JEROME, Idaho (KLIX) – A pilot program was launched recently that allows girls to join certain Scouting units that traditionally were for boys.

Three units in the Snake River Council have made the change: one unit each in Eden, Jerome, and Twin Falls.

“This is really a soft approach to what we’re going to be starting on Sept. 1,” said Scout Executive Dave Kirk. “The organization is really focusing on how we can involve more of the family in the Scouting program. … All family members, male and female, will be able to participate in Scouting at a certain age.”

Kirk said the pilot program only affects Cub Scout age youth, but a later expansion could affect the Boy Scouts.

“We don’t know when that will happen. Maybe the beginning of 2019 or later,” he said. “But it looks like it’s going that way.”

But, he said, the changes will not be forced upon any troop. The decision to admit girls into the program is left up to the individual Scouting units. The LDS Church has opted not to participate, for instance, because it already has a program of its own for young women. Still, Kirk thinks the change is a positive one for Scouting and many of its families.

“I think it’ll go fine,” he said, explaining that girls will have the same requirements as boys. They’ll join the boys for pack meeting, but their leaders will always be adult females. “Scouting has always helped improve personal confidence, making strong individuals. That’s our whole purpose. We’re out to improve the youth, and not just the boys anymore. I think girls will have a blast.”

"There are not very many programs out there that help kids become leaders,” says Dave Kirk, executive director of the Snake River Council. “It really is a win-win for everybody."

A couple of local moms agree.

Jennifer Jacobo has two girls that now join their 10-year-old brother in Troop 139 in Jerome. She said her daughters are “really excited” about participating in the same troop as their older sibling.

“They’ve watched their brother for years,” she said. “They used to say: ‘We want to go with him. Why can’t we go?’ Now they can.”

Her son has accepted that decision well. In fact, Jacobo said, he is just as excited as they are, if not more so because he gets to teach them things that he’s already experienced.

“He’s really excited to show them what he’s learned,” she said, noting that he helps his sisters tie knots and stresses the importance of the Scout oath. She said the girls once tried Girl Scouts, but they enjoy Cub Scouts more because they are more involved, there’s more for them to do.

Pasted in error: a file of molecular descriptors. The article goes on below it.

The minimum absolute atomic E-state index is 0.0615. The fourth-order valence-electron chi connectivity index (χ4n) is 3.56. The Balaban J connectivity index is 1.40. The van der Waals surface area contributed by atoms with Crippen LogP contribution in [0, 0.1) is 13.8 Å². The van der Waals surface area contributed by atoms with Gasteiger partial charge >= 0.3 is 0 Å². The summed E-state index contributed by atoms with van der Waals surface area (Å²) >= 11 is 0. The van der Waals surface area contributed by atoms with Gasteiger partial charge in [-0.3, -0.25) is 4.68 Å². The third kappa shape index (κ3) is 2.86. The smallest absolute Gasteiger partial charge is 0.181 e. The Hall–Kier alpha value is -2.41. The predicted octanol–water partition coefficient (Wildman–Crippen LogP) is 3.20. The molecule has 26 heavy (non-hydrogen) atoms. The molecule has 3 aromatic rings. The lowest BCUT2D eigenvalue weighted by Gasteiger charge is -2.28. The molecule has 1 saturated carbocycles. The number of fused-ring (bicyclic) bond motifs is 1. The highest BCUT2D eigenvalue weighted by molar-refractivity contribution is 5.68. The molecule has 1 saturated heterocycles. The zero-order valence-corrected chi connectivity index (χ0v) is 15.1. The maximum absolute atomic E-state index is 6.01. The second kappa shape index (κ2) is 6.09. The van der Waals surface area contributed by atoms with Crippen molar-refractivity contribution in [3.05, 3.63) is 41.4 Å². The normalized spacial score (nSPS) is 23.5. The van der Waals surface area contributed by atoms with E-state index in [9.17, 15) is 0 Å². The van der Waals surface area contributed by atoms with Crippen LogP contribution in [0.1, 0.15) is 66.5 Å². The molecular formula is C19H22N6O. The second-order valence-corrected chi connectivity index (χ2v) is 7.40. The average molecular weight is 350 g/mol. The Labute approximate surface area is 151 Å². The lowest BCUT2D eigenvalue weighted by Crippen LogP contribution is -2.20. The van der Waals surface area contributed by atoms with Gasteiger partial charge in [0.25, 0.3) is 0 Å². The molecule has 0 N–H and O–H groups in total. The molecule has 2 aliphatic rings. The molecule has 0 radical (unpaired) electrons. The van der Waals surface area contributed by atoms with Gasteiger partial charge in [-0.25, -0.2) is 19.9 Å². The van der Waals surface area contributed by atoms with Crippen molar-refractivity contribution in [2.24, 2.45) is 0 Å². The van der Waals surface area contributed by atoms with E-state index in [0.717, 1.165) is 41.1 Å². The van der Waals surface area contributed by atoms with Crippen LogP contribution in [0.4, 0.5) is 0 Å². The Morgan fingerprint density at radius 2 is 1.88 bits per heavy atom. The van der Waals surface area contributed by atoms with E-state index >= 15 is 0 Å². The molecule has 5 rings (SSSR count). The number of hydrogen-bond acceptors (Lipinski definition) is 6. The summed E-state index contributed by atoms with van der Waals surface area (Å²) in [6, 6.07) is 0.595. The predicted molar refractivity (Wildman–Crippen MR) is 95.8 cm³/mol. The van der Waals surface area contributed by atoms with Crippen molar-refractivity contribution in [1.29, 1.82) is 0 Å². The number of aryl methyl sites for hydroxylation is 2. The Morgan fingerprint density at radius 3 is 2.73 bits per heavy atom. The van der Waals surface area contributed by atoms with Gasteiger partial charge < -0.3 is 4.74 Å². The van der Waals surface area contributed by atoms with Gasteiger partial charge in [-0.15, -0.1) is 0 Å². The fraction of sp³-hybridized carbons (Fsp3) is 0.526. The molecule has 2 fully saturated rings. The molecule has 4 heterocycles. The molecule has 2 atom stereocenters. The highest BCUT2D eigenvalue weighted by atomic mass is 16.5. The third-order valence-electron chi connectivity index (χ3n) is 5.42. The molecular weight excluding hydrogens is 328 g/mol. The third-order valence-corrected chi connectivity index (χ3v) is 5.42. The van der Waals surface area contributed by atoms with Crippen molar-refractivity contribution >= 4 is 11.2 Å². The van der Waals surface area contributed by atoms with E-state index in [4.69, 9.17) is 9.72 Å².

“All three of them can now sit down and work on something together as a unit,” Jacobo said. She also said the family activity has helped lessen conflicts at home.  “Now they all want to live the Cub Scout oath and law, and part of that is being kind to one another.”

Jayla Preciado, another mom who has two children in the same troop, said so far the experience has been positive for both her son, 12, and 10-year-old daughter. The girl has special needs, and all of the boys in the troop have been excited, welcoming and helpful, often asking if she needs help with anything. This has helped her daughter feel like part of a team and has given her courage to try new things and not give up.

“She loves it, she loves the interaction,” Preciado said. “I wish I could have done all of this when I was a little girl. I think it’s going to help her have more confidence.”

Some people haven’t liked the changes because they think the Scouts’ mission will change, “but it won’t do that at all,” Kirk said. “We have three strong, interested units in the pilot program. It’s under some good, watchful eyes and they’re going to ask questions and see what tweaks have to be made before the larger program starts in September.”

Kirk said if a parent has daughters in a unit that doesn’t allow girls they can go to one that does, and that the organization will never force a unit to accept girls if it doesn’t want to. But he thinks as the program continues, and more units accept the changes, it will be a boon to more youth and their families.

“There are not very many programs out there that help kids become leaders,” he said. “It really is a win-win for everybody.”

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